research

I am especially interested in how communities act under conditions of extreme threat: how they survive, how they live, and how they mobilize in response to violence. These topics build on a variety of political science, sociological, and historical literatures about the conditions and dynamics of violence and contention. They raise important descriptive and causal questions like:

  • What explains local variations in violence against civilians during episodes of large-scale repression or one-sided violence?
  • What strategies do civilians use to respond to instances of large-scale repression or one-sided violence? How do these strategies interact with the local, national, and international dynamics of these violent episodes?
  • Why do some civilian populations undertake collective action in response to mass violence, while others do not?

Below is a list of published and in-progress works that make up my ongoing research agenda on these topics. If you’re working on these issues—as a scholar, policymaker, practitioner, or activist—and are interested in collaborating, please reach out at daniel.solomon18@gmail.com.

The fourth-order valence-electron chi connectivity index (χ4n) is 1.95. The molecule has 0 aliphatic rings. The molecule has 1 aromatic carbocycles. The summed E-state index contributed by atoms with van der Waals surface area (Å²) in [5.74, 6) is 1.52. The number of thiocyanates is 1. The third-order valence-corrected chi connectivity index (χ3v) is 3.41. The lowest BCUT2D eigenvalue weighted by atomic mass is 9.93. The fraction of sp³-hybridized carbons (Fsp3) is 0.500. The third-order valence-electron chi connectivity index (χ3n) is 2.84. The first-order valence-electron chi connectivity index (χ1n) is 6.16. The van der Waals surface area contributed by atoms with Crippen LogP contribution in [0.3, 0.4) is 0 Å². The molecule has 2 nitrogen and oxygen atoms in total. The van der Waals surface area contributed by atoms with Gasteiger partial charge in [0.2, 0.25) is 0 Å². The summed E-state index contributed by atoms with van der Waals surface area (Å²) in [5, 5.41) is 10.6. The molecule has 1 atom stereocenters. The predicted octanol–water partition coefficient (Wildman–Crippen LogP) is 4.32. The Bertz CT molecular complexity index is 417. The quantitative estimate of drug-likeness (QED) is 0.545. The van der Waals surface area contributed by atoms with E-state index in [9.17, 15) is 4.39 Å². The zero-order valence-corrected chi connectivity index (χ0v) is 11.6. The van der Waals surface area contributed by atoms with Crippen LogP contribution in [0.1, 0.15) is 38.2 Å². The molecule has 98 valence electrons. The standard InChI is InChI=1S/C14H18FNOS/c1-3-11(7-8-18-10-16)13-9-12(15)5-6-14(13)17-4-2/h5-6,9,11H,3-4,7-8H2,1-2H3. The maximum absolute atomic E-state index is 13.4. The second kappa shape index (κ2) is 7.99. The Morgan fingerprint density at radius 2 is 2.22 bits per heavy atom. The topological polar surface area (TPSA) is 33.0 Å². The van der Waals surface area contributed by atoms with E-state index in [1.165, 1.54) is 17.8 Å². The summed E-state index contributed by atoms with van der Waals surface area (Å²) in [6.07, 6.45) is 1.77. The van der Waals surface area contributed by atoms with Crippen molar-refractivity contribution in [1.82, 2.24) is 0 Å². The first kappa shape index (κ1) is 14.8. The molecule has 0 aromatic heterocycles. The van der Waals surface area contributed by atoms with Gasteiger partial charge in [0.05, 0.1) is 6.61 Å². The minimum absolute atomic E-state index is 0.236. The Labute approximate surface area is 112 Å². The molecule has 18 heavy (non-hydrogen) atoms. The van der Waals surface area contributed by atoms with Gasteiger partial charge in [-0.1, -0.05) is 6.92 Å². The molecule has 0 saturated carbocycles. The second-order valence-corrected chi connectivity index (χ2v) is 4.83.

Academic publications

“The Black Freedom Movement and the Politics of the Anti-Genocide Norm in the United States, 1951 – 1967,” forthcoming in Genocide Studies and Prevention

Policy publications

(with Otto Saki and Lawrence Woocher) “Scenarios of Repression: Preventing Mass Atrocities in Zimbabwe,” US Holocaust Memorial Museum, Washington, DC, November 2016 (pdf)

(with Richard Gowan and Lawrence Woocher) “Preventing Mass Atrocities: An Essential Agenda for the Next UN Secretary General,” US Holocaust Memorial Museum, Washington, DC, September 2016 (pdf)

Working papers

“Evaluating Counterfactual US Policy Action in Syria, 2011-16: A Review of Empirical Evidence from Related Cases,” US Holocaust Memorial Museum, Washington, DC, August 2017 (pdf)

Work in progress

(with Kelebogile Zvobgo) “Co-Opting Truth: Explaining Transitional Justice in Authoritarian Regimes”

“Explaining subnational variations in pogrom violence: The case of the Kristallnacht pogrom”